Self-driving trucks have been the topic of the year for 2018 so far. With last year’s announcement of the Tesla Truck, it has only grown in hype. Uber and Tesla have been front running the autonomous market for some time and are in competition to have the first truck on the market. But there are other companies around the world as well in regions such as Asia and Europe. The concept of a self-driving truck has been around for years, so why all the commotion about it now?
The 2017 market was rough, the driver shortage pairs with a surging transportation demand meant that carriers were charging as much as a 30% increase on long routes compared to the prices from the year prior. These increases haven’t gone down for 2018 either as the driver shortage is still an issue. Adding capacity is difficult if there are not enough drivers. The 2018 market has had a good economy and the growth of e-commerce has been leading the charge in capacity increases.
Within the chaos of the shortage and spot rate increases, autonomous trucking is becoming an important figure. Truckers are not fans of the autonomous trucks, but fear not, they don’t plan to take away your jobs. Autonomous trucks are here to help you meet the capacity crunching but they require drivers. The concept of a fully autonomous truck that will go from dock to dock is a long way away, but the ability to drive on highways is right around the corner.
Projections indicate that future trucking will be heavily divided into long-haul transportation that reaches distribution hubs at the edges of cities and local-haul transportation that move the freight within city limits. The autonomous trucks are most efficient in long-haul situations, which is what can cause driver fatigue after they make these time-consuming journeys. These trucks don’t work so well in the tight cities, truck drivers know this from their own personal experience. Autonomous trucks are very far away from achieving the necessary skills to navigate city streets and complex loading docks, so a driver is needed for such operations.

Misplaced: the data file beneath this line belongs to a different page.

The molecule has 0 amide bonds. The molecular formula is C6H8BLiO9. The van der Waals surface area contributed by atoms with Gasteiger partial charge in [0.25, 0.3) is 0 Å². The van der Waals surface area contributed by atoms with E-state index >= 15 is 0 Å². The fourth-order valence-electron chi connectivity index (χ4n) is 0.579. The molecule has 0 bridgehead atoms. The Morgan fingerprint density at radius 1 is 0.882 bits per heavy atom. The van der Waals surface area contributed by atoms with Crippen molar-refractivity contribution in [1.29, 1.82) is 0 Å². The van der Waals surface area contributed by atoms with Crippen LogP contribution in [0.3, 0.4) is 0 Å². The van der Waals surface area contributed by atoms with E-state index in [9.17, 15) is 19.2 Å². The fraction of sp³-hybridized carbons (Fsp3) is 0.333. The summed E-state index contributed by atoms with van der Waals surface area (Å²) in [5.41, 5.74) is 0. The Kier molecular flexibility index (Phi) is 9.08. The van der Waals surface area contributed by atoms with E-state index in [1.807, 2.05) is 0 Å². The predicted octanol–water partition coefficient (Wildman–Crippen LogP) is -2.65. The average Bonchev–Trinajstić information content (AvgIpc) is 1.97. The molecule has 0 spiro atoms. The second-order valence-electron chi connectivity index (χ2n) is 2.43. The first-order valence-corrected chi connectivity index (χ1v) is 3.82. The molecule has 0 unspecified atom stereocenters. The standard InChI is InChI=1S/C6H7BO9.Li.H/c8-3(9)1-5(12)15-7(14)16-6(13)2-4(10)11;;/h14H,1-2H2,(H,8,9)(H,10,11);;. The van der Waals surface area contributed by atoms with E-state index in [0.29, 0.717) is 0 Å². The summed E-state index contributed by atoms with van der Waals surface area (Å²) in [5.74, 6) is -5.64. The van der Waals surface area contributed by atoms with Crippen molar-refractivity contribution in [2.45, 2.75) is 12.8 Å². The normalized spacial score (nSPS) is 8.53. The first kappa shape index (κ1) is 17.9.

Uber, in a blog from February, estimates that by 2028, 1 million self-driving trucks will be on the roads if R&D was to move at a fast pace. Their projections (as seen in the chart) without the self-driving trucks show that more than 766,000 truck driving jobs would be added by the 2028. And when they put self-driving trucks into their scenario, they see the jobs increase further! They also make projections also highlight the movement from long-haul to local-haul jobs, which is a shift of 1 million jobs with the addition of 400,000 jobs needed for increased demand of freight volume.
The bottom line? These self-driving trucks are going to benefit carriers and drivers equally. They will lower operating costs, which could lower the cost of goods being moved, and they will increase overall efficiency. These trucks also provide safety benefits on the road. Avoiding collisions and reducing driver fatigue are just a few aspects of their operation. This technology just opens the doors to the possibilities they can bring to the industry. The biggest benefit, is the increased number of jobs that will introduced with self-driving trucks. So truckers beware, you will have more opportunities in the future!